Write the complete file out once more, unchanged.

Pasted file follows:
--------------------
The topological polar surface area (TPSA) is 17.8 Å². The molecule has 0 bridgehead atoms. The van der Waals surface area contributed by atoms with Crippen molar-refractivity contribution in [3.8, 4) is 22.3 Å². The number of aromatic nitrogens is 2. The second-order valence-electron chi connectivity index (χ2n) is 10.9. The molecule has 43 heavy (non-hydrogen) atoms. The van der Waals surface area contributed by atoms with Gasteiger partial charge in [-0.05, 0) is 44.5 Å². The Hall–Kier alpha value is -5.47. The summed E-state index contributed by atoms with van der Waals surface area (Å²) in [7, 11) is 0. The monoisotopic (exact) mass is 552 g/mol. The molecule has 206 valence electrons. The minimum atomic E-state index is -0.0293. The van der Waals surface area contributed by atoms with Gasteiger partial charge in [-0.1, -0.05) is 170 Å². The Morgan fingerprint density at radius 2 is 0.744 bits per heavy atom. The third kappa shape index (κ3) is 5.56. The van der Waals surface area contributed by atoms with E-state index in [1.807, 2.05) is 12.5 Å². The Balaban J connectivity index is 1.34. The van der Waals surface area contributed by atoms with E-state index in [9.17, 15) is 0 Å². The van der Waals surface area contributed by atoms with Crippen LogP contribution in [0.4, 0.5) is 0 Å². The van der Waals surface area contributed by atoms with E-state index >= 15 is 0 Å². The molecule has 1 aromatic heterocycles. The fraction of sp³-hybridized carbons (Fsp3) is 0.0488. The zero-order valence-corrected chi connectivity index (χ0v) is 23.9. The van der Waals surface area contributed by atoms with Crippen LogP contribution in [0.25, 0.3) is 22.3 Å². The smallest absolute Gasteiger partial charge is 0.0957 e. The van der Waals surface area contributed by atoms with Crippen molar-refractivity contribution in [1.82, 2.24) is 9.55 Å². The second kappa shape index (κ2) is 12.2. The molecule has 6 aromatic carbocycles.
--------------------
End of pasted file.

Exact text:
The topological polar surface area (TPSA) is 17.8 Å². The molecule has 0 bridgehead atoms. The van der Waals surface area contributed by atoms with Crippen molar-refractivity contribution in [3.8, 4) is 22.3 Å². The number of aromatic nitrogens is 2. The second-order valence-electron chi connectivity index (χ2n) is 10.9. The molecule has 43 heavy (non-hydrogen) atoms. The van der Waals surface area contributed by atoms with Gasteiger partial charge in [-0.05, 0) is 44.5 Å². The Hall–Kier alpha value is -5.47. The summed E-state index contributed by atoms with van der Waals surface area (Å²) in [7, 11) is 0. The monoisotopic (exact) mass is 552 g/mol. The molecule has 206 valence electrons. The minimum atomic E-state index is -0.0293. The van der Waals surface area contributed by atoms with Gasteiger partial charge in [-0.1, -0.05) is 170 Å². The Morgan fingerprint density at radius 2 is 0.744 bits per heavy atom. The third kappa shape index (κ3) is 5.56. The van der Waals surface area contributed by atoms with E-state index in [1.807, 2.05) is 12.5 Å². The Balaban J connectivity index is 1.34. The van der Waals surface area contributed by atoms with E-state index in [9.17, 15) is 0 Å². The van der Waals surface area contributed by atoms with Crippen LogP contribution in [0.4, 0.5) is 0 Å². The van der Waals surface area contributed by atoms with E-state index >= 15 is 0 Å². The molecule has 1 aromatic heterocycles. The fraction of sp³-hybridized carbons (Fsp3) is 0.0488. The zero-order valence-corrected chi connectivity index (χ0v) is 23.9. The van der Waals surface area contributed by atoms with Crippen LogP contribution in [0.25, 0.3) is 22.3 Å². The smallest absolute Gasteiger partial charge is 0.0957 e. The van der Waals surface area contributed by atoms with Crippen molar-refractivity contribution in [1.82, 2.24) is 9.55 Å². The second kappa shape index (κ2) is 12.2. The molecule has 6 aromatic carbocycles.